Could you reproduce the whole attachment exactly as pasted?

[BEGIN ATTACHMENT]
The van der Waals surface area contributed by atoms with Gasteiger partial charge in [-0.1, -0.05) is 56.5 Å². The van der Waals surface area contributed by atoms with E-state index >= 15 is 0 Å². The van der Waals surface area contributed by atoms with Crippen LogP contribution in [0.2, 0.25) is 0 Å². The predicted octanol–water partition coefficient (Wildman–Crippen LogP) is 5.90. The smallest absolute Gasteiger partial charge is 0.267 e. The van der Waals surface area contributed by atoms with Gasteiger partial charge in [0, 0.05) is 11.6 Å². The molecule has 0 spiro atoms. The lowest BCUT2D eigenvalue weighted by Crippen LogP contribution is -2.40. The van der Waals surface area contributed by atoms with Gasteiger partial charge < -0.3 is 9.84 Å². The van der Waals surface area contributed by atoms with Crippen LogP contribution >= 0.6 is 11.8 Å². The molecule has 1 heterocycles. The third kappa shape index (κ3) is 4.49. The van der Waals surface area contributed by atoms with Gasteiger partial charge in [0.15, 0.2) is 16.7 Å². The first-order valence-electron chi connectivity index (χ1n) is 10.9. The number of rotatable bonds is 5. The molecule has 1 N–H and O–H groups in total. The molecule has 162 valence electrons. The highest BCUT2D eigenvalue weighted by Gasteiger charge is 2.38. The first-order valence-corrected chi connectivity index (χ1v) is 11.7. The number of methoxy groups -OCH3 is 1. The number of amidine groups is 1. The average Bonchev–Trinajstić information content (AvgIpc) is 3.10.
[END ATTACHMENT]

The van der Waals surface area contributed by atoms with Gasteiger partial charge in [-0.1, -0.05) is 56.5 Å². The van der Waals surface area contributed by atoms with E-state index >= 15 is 0 Å². The van der Waals surface area contributed by atoms with Crippen LogP contribution in [0.2, 0.25) is 0 Å². The predicted octanol–water partition coefficient (Wildman–Crippen LogP) is 5.90. The smallest absolute Gasteiger partial charge is 0.267 e. The van der Waals surface area contributed by atoms with Gasteiger partial charge in [0, 0.05) is 11.6 Å². The molecule has 0 spiro atoms. The lowest BCUT2D eigenvalue weighted by Crippen LogP contribution is -2.40. The van der Waals surface area contributed by atoms with Gasteiger partial charge < -0.3 is 9.84 Å². The van der Waals surface area contributed by atoms with Crippen LogP contribution >= 0.6 is 11.8 Å². The molecule has 1 heterocycles. The third kappa shape index (κ3) is 4.49. The van der Waals surface area contributed by atoms with Gasteiger partial charge in [0.15, 0.2) is 16.7 Å². The first-order valence-electron chi connectivity index (χ1n) is 10.9. The number of rotatable bonds is 5. The molecule has 1 N–H and O–H groups in total. The molecule has 162 valence electrons. The highest BCUT2D eigenvalue weighted by Gasteiger charge is 2.38. The first-order valence-corrected chi connectivity index (χ1v) is 11.7. The number of methoxy groups -OCH3 is 1. The number of amidine groups is 1. The average Bonchev–Trinajstić information content (AvgIpc) is 3.10.